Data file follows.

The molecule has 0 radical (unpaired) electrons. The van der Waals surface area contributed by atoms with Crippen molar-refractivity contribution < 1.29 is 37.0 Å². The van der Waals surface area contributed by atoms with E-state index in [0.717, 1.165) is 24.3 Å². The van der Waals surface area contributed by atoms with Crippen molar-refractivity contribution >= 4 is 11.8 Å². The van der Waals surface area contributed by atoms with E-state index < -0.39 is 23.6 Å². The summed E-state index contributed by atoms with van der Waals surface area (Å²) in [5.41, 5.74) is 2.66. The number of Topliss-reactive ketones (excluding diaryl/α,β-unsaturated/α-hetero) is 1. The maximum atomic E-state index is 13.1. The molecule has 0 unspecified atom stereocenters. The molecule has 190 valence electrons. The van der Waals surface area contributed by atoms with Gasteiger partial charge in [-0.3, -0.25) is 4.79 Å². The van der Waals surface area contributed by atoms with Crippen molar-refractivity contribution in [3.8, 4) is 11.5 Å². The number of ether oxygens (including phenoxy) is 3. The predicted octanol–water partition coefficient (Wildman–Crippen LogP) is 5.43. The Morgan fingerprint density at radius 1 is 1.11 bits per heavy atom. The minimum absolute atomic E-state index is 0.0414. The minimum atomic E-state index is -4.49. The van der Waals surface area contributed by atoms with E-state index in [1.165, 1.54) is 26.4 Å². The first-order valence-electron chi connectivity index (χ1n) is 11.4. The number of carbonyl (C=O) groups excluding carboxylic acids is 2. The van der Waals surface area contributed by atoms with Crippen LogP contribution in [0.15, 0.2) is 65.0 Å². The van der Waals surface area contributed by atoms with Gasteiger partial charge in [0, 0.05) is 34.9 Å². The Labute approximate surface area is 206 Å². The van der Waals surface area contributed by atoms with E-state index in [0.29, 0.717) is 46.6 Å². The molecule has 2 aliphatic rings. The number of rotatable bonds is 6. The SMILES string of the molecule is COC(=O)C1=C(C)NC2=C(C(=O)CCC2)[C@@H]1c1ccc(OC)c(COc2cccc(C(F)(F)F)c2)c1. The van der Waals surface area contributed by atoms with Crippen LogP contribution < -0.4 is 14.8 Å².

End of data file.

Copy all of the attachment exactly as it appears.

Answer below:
The molecule has 0 radical (unpaired) electrons. The van der Waals surface area contributed by atoms with Crippen molar-refractivity contribution < 1.29 is 37.0 Å². The van der Waals surface area contributed by atoms with E-state index in [0.717, 1.165) is 24.3 Å². The van der Waals surface area contributed by atoms with Crippen molar-refractivity contribution >= 4 is 11.8 Å². The van der Waals surface area contributed by atoms with E-state index < -0.39 is 23.6 Å². The summed E-state index contributed by atoms with van der Waals surface area (Å²) in [5.41, 5.74) is 2.66. The number of Topliss-reactive ketones (excluding diaryl/α,β-unsaturated/α-hetero) is 1. The maximum atomic E-state index is 13.1. The molecule has 0 unspecified atom stereocenters. The molecule has 190 valence electrons. The van der Waals surface area contributed by atoms with Gasteiger partial charge in [-0.3, -0.25) is 4.79 Å². The van der Waals surface area contributed by atoms with Crippen molar-refractivity contribution in [3.8, 4) is 11.5 Å². The number of ether oxygens (including phenoxy) is 3. The predicted octanol–water partition coefficient (Wildman–Crippen LogP) is 5.43. The Morgan fingerprint density at radius 1 is 1.11 bits per heavy atom. The minimum absolute atomic E-state index is 0.0414. The minimum atomic E-state index is -4.49. The van der Waals surface area contributed by atoms with E-state index in [1.165, 1.54) is 26.4 Å². The first-order valence-electron chi connectivity index (χ1n) is 11.4. The number of carbonyl (C=O) groups excluding carboxylic acids is 2. The van der Waals surface area contributed by atoms with Crippen LogP contribution in [0.15, 0.2) is 65.0 Å². The van der Waals surface area contributed by atoms with Gasteiger partial charge in [0, 0.05) is 34.9 Å². The Labute approximate surface area is 206 Å². The van der Waals surface area contributed by atoms with E-state index in [0.29, 0.717) is 46.6 Å². The molecule has 2 aliphatic rings. The number of rotatable bonds is 6. The SMILES string of the molecule is COC(=O)C1=C(C)NC2=C(C(=O)CCC2)[C@@H]1c1ccc(OC)c(COc2cccc(C(F)(F)F)c2)c1. The van der Waals surface area contributed by atoms with Crippen LogP contribution < -0.4 is 14.8 Å².